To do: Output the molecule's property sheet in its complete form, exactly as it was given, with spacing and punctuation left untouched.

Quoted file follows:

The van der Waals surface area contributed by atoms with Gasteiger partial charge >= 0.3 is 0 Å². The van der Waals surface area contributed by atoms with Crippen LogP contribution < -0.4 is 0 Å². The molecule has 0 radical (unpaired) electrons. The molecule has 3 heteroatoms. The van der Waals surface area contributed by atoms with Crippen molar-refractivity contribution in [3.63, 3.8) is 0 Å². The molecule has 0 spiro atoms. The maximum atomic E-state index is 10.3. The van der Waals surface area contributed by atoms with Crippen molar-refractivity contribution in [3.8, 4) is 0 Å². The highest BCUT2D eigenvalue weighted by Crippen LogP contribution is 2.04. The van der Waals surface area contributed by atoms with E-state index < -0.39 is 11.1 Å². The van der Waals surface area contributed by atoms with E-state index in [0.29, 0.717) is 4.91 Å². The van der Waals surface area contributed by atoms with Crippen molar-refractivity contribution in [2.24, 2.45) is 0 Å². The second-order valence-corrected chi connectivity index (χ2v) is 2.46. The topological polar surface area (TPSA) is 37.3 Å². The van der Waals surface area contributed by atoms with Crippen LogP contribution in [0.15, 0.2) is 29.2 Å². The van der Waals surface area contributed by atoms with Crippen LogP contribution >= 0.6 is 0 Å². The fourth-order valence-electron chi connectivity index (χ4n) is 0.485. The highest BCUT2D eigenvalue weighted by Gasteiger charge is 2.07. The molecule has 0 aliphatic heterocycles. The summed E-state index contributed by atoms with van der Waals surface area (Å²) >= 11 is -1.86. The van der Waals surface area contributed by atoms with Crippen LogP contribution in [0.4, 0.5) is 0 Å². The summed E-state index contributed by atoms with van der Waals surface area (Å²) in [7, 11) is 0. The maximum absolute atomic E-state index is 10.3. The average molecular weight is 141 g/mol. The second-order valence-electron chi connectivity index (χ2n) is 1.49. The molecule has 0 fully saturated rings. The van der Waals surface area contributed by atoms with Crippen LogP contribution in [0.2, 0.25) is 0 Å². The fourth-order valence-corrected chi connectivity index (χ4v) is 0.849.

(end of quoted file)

The van der Waals surface area contributed by atoms with Gasteiger partial charge >= 0.3 is 0 Å². The van der Waals surface area contributed by atoms with Crippen LogP contribution < -0.4 is 0 Å². The molecule has 0 radical (unpaired) electrons. The molecule has 3 heteroatoms. The van der Waals surface area contributed by atoms with Crippen molar-refractivity contribution in [3.63, 3.8) is 0 Å². The molecule has 0 spiro atoms. The maximum atomic E-state index is 10.3. The van der Waals surface area contributed by atoms with Crippen molar-refractivity contribution in [3.8, 4) is 0 Å². The highest BCUT2D eigenvalue weighted by Crippen LogP contribution is 2.04. The van der Waals surface area contributed by atoms with E-state index < -0.39 is 11.1 Å². The van der Waals surface area contributed by atoms with E-state index in [0.29, 0.717) is 4.91 Å². The van der Waals surface area contributed by atoms with Crippen molar-refractivity contribution in [2.24, 2.45) is 0 Å². The second-order valence-corrected chi connectivity index (χ2v) is 2.46. The topological polar surface area (TPSA) is 37.3 Å². The van der Waals surface area contributed by atoms with Crippen LogP contribution in [0.15, 0.2) is 29.2 Å². The van der Waals surface area contributed by atoms with Crippen LogP contribution >= 0.6 is 0 Å². The fourth-order valence-electron chi connectivity index (χ4n) is 0.485. The highest BCUT2D eigenvalue weighted by Gasteiger charge is 2.07. The molecule has 0 aliphatic heterocycles. The summed E-state index contributed by atoms with van der Waals surface area (Å²) >= 11 is -1.86. The van der Waals surface area contributed by atoms with Crippen LogP contribution in [0.4, 0.5) is 0 Å². The summed E-state index contributed by atoms with van der Waals surface area (Å²) in [7, 11) is 0. The maximum absolute atomic E-state index is 10.3. The average molecular weight is 141 g/mol. The second-order valence-electron chi connectivity index (χ2n) is 1.49. The molecule has 0 fully saturated rings. The van der Waals surface area contributed by atoms with Crippen LogP contribution in [0.2, 0.25) is 0 Å². The fourth-order valence-corrected chi connectivity index (χ4v) is 0.849.